The goddess Hathor was generally associated with love, music, and fertility. The particular form of the amulet here alludes to her role, both dangerous and protective, in the myth of the destruction of mankind. In this story humans revolted against the gods. In response, the sun god sent out one of his eyes in the form of a cobra to destroy mankind; the eye is identified with Hathor. This dangerous aspect of the goddess was used only against enemies or other forces that threatened world order. The manifestation of Hathor as an uraeus (rearing cobra) can be seen as an image of divine protection. The amulet was likely meant to put its wearer under the protection of the goddess and her appearance as a cobra was probably thought to be particularly effective in warding off danger.

Silver bottle with offering scene naming Meritptah

Wine was a coveted drink starting in Egypt’s earliest days, though wine services do not have a long history there, as strainers were not found before the New Kingdom. The importance of wine grew during that period, as intoxicating drinks played a prominent role in festivals and in communal celebrations. When associated with Bastet and other feline goddesses, these drinks helped partakers emulate the drunkenness that brought about the goddesses’ pacification.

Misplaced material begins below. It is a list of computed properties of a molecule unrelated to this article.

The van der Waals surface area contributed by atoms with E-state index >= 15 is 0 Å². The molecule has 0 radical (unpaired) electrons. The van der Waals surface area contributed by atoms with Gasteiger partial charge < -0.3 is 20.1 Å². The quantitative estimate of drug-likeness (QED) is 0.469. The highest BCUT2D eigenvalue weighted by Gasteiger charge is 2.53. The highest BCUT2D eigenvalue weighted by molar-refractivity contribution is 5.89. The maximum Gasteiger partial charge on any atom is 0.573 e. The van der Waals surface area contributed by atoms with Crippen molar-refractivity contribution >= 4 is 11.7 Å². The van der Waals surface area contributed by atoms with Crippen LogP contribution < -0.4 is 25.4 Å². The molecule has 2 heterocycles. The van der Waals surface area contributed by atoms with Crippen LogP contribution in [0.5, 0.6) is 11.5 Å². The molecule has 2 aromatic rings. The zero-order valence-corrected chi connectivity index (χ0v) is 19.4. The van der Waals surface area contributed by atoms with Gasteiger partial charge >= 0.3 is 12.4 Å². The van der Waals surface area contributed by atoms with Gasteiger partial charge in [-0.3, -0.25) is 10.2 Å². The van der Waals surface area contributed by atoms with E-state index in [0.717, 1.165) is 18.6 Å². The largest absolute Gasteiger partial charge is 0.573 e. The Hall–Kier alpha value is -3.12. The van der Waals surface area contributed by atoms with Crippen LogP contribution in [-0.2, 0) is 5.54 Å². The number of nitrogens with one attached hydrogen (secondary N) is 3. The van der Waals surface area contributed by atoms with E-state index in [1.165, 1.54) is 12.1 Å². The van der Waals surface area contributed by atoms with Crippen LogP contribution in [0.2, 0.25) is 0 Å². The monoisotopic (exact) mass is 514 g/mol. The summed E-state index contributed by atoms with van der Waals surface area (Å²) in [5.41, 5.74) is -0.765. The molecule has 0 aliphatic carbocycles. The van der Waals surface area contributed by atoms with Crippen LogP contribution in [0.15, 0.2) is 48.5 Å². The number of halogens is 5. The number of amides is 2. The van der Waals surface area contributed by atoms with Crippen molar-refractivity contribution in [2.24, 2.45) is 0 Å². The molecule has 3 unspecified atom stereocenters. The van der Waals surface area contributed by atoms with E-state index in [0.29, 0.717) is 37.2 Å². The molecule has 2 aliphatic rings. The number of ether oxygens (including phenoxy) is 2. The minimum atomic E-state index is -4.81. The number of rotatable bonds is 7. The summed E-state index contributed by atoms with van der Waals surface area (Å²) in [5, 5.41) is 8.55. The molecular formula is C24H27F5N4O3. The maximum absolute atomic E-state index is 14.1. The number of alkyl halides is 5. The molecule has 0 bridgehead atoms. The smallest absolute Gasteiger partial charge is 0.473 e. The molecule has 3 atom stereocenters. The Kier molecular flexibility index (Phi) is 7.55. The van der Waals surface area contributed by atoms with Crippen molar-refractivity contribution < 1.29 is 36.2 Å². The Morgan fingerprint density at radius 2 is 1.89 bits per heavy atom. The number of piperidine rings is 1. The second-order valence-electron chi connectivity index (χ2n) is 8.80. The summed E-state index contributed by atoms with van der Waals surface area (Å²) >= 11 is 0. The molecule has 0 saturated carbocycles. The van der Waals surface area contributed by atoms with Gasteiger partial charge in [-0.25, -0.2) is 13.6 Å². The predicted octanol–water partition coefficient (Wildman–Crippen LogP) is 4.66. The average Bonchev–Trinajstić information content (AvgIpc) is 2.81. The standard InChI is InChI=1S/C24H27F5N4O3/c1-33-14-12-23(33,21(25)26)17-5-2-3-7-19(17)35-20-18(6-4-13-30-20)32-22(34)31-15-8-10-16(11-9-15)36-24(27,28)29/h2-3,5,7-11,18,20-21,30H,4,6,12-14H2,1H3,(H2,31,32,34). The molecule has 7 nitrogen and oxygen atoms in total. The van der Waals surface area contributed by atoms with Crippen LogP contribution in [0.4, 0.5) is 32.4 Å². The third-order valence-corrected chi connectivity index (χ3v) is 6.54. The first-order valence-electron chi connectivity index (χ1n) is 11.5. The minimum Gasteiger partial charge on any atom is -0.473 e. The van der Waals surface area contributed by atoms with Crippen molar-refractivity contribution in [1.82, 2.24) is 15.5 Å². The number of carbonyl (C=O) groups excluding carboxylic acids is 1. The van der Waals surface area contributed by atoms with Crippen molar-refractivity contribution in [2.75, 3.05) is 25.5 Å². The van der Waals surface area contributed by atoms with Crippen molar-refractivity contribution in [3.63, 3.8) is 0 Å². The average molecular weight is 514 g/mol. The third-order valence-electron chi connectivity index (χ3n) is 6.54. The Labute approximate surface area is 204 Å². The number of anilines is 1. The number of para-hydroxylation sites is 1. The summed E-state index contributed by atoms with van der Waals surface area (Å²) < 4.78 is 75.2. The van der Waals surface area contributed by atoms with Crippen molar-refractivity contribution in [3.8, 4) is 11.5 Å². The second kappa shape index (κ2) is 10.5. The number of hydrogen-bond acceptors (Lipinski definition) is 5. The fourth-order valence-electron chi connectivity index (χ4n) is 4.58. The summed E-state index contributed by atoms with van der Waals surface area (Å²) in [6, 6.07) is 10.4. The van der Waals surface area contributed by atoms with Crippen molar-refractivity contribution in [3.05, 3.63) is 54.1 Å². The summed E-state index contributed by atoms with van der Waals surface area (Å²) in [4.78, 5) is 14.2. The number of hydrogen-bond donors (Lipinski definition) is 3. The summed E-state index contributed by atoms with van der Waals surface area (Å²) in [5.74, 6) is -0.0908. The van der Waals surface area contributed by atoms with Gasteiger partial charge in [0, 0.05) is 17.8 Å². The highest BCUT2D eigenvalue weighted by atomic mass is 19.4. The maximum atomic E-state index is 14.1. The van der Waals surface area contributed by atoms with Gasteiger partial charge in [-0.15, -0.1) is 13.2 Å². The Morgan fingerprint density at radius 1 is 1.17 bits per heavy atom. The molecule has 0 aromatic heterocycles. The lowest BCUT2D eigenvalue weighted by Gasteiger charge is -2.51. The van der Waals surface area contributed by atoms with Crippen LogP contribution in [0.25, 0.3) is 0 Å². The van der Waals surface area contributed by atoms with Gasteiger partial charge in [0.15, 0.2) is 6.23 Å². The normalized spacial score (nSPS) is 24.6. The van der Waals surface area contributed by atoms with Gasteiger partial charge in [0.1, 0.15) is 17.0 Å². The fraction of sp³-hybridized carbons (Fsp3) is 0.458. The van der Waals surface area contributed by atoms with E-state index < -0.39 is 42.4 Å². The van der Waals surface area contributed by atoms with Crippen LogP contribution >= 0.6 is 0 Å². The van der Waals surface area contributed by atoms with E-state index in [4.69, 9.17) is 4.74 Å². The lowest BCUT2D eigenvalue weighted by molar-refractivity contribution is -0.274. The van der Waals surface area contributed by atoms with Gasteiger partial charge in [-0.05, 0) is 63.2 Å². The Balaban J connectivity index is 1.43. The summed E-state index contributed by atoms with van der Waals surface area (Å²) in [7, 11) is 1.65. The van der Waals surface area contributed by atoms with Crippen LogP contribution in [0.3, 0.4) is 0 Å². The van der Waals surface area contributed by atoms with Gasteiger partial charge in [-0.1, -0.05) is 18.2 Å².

Such practices probably occurred in festivals for Bastet in Tell Basta, where this and other vessels were found. The vessels were buried in two caches close to the temple, along with silver and gold jewelry, ingots, and lesser objects. Rare in antiquity, most silver and gold vessels were later melted down and reused for new projects. The Tell Basta hoards are thus exceptional finds.

Bottles like this one might be used for mixing wine.

Statuette of Osiris

Osiris is most often represented as a shrouded mummy, emphasizing his connection with the dead. He holds a flail and a short shepherd’s crook, insignia associated with Egyptian kingship, and wears a long, braided beard, emblematic of divinity. On the front of his tall crown is a uraeus, a cobra ready to spit fire at his enemies. The horns may link him with the sun god, who often appears as a ram-headed man at the end of the day and during the night.

By the first millennium B.C., statues and statuettes of Osiris were offered in profusion, reflecting both the importance of the god and a shift in how the ancient Egyptians performed certain rituals. Some of the places where statues of Osiris have been found can be identified as temples and shrines belonging to him, but they have also been found as offerings in contexts where explanations are not evident. This example is unusually large, though not the largest known in bronze.